CV NEWS FEED // A German synod of bishops and lay Catholic leaders voted Friday to approve clerics blessing “same-sex partnerships,” rejecting a Vatican decree forbidding the practice, according to a Wall Street Journal report.
The German church leaders “voted 168 to 28, with five abstentions, to adopt a draft statement on sexuality that includes a resolution saying that ‘same-sex partnerships who want to take the risk of an unbreakable common life…should be able to see themselves placed under the blessing of God,’” reported Francis X. Rocca for WSJ:
The Rev. Burkhard Hose, who has campaigned against the Vatican ban, said the decision was “a milestone in the journey toward a church without discrimination, a church full of respect for the diversity of love and partnerships.”
Hose added that it is now impossible “for the bishops to ignore this voting of the majority without losing their authority.”
“Apparently the members of the Synodal Path see the church as a democracy where teachings and truth change with a majority vote,” countered Annette Florczak of the conserative group Maria 1.0. “It is beyond presumptuous and beyond depressing.”
Friday’s statement will still need final approval by the leaders of the synod in 2022, and could theoretically be revised before then.
In a movement known as the “Synodal Path” or “Synodal Way,” progressive German Catholic leaders have been pushing for radical changes in the Church since 2018, taking a rash of sexual abuse scandals as their launching pad to introduce controversial proposals ranging from the elimination of clerical celibacy to the ordination of women as priests.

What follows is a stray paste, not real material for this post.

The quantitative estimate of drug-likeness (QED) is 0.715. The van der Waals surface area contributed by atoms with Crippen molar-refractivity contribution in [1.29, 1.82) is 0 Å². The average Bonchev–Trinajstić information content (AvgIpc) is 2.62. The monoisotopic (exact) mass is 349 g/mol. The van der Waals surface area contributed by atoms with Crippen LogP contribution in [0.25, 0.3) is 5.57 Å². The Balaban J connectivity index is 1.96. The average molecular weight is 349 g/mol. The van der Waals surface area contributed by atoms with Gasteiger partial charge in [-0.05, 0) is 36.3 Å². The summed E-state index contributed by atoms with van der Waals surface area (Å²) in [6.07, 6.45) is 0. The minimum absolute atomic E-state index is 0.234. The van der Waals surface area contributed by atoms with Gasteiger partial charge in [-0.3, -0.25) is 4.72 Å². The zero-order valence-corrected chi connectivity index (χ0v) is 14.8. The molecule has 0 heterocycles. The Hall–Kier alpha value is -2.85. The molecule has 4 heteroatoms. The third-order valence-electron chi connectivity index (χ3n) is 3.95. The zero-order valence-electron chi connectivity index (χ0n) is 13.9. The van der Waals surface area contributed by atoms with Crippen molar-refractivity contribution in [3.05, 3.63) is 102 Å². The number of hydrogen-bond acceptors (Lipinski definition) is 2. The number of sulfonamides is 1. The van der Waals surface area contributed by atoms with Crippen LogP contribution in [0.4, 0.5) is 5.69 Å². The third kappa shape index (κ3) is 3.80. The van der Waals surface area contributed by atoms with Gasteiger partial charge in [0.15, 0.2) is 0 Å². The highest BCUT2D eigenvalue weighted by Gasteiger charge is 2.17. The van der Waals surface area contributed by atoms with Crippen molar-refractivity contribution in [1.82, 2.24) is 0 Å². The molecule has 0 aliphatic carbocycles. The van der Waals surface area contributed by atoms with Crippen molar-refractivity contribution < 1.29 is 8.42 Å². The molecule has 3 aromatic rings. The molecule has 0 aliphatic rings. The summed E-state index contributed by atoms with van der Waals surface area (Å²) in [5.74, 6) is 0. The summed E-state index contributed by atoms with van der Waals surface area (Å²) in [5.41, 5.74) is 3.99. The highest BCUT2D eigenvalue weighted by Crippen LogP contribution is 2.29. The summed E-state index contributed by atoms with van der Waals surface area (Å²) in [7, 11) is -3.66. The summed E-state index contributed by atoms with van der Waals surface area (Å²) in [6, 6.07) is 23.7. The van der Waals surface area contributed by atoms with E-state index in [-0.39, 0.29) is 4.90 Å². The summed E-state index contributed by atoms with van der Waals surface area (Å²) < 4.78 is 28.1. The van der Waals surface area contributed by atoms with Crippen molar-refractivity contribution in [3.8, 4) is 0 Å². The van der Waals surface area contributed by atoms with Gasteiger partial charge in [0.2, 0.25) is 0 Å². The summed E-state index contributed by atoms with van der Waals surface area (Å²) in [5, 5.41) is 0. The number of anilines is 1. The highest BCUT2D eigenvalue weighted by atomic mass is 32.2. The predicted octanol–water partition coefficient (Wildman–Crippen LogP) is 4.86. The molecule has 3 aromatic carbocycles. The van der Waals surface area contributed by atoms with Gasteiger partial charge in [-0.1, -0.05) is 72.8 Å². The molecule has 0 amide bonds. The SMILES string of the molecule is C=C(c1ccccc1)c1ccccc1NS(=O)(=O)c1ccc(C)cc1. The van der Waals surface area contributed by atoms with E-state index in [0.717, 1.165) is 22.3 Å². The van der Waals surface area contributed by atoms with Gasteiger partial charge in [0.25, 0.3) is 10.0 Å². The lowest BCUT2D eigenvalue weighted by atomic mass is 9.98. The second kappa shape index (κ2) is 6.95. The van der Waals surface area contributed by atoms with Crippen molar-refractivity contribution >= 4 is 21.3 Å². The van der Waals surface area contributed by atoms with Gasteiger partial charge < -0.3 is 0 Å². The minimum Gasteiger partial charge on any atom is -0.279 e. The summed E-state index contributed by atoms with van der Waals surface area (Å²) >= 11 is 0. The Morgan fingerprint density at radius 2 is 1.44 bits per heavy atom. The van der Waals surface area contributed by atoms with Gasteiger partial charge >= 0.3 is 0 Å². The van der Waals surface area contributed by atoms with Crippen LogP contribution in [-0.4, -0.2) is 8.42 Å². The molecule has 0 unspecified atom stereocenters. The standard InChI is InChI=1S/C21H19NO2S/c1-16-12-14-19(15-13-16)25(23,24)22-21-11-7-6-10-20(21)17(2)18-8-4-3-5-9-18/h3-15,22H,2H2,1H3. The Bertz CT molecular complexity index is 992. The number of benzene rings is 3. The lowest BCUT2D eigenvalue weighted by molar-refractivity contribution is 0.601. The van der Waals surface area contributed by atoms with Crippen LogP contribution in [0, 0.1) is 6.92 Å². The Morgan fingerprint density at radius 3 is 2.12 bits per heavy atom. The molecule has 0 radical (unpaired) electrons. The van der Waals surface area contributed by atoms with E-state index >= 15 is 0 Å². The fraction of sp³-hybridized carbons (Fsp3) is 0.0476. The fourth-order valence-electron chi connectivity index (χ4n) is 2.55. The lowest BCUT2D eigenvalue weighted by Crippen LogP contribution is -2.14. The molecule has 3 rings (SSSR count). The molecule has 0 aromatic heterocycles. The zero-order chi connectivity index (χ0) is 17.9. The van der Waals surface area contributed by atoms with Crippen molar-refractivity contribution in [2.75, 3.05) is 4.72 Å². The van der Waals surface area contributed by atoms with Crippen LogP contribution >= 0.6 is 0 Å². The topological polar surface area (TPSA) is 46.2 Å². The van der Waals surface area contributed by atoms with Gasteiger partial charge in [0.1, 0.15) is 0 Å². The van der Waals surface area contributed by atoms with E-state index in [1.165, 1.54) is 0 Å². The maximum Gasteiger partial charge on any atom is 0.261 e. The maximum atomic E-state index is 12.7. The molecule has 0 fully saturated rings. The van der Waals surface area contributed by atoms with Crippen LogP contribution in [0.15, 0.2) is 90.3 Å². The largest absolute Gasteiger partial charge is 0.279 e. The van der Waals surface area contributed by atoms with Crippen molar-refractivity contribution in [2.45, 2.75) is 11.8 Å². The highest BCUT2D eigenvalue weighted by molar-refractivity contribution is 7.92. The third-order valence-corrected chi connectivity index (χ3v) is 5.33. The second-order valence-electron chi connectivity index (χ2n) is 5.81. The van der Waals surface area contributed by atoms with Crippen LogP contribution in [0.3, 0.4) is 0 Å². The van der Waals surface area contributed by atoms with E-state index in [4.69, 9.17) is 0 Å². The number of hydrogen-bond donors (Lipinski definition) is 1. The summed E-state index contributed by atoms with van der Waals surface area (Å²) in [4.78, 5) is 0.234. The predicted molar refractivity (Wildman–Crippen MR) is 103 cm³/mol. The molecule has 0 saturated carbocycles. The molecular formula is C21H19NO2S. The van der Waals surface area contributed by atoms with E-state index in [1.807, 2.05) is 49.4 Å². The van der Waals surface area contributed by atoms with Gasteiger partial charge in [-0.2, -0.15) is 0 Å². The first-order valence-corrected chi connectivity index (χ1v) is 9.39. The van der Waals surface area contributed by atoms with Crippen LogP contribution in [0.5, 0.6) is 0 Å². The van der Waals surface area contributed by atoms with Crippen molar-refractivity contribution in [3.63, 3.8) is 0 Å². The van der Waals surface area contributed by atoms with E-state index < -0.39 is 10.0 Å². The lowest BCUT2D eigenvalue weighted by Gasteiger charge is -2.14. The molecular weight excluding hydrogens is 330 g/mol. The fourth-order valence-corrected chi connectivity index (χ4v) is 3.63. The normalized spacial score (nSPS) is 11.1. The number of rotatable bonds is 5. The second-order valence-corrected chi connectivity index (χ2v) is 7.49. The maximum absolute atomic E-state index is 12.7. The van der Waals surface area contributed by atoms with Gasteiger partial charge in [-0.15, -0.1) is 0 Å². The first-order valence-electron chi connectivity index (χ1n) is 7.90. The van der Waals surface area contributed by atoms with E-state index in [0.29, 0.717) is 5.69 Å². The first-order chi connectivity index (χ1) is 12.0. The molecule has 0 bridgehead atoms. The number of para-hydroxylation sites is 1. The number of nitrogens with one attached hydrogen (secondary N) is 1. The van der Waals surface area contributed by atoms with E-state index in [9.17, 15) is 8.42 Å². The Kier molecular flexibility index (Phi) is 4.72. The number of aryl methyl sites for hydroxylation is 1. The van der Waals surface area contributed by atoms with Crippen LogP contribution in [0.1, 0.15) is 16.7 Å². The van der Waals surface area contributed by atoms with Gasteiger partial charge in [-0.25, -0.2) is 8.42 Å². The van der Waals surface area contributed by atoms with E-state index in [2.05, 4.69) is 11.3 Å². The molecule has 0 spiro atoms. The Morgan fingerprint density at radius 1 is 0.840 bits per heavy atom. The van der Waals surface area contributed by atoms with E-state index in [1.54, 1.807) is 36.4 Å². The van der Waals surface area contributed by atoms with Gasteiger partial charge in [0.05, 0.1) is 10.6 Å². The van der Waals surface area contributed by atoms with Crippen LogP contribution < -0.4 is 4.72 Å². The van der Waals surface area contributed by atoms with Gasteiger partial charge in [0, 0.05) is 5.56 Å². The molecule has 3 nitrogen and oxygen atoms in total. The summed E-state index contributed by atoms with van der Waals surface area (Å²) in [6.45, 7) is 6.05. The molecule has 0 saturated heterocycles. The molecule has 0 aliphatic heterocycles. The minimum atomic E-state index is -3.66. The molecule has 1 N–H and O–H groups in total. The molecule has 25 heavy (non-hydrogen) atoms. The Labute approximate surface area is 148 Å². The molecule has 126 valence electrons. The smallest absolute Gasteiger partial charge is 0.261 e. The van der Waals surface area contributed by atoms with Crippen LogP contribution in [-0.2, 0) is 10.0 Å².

Orthodox Catholics have criticized the Synodal Path as a scheme to undermine the core mission and teachings of the Catholic Church. Earlier this week, Bishop Rudolf Voderholzer of Regensburg said that some bishops are using the abuse crisis to reshape the Church along Protestant lines.
“Conservatives in Germany and elsewhere have warned that innovations in those areas could lead to a schism, or a permanent split in the church,” Rocca wrote:
Pope Francis has encouraged meetings of bishops and laity in Germany and other countries to discuss such once-taboo topics, but he and Vatican officials have admonished the German synod not to stray from the rest of the Catholic world.
Bishop Georg Bätzing of Limburg, president of the German bishops conference, complained Monday that the Vatican’s ban on blessings for same-sex relationships had caused “indignation and head-shaking among many people….”
Friday’s statement included not only the approval of blessings for homosexual couples, but also advocacy for “more tolerance for contraception and masturbation,” Rocca reported. The statement amounts to “an appeal to the pope, acknowledging that many of its proposals ‘essentially fall within the teaching competence of the Bishop of Rome and can therefore not be undertaken by the Church in Germany.’”
As CatholicVote has reported, clerics aligned with the LGBT political movement have pressured the Vatican to make concessions since the publication of a papally approved statement reaffirming Catholic teachings on sexuality and marriage in January.
Father James Martin, SJ, shared numerous complaints on social media, including a post in March in which dissident priests defiantly declared they rejected the Vatican’s prohibition of same-sex blessings.
“We will bless same-gender couples,” the post stated. It represents a total rejection of the Vatican, whose top teaching office recently produced a document forbidding the blessing of same-sex unions by Catholic clergy.
Faithful Catholics were appalled by Rev. Martin’s act of defiance against Pope Francis and the teachings of the Catholic Church.
“This is not expressing opinion,” Catholic commenter Matthew Remedios replied on Martin’s Instagram post. “This is open dissent against the Magisterium. I think you need to have more trust in the Holy Spirit’s inspiration in the Church.”
“During the debate preceding Friday’s vote,” Rocca reported, “several lay members of the assembly said that blessings for gay couples didn’t go far enough and that partners in such relationships should be eligible for the sacrament of marriage.”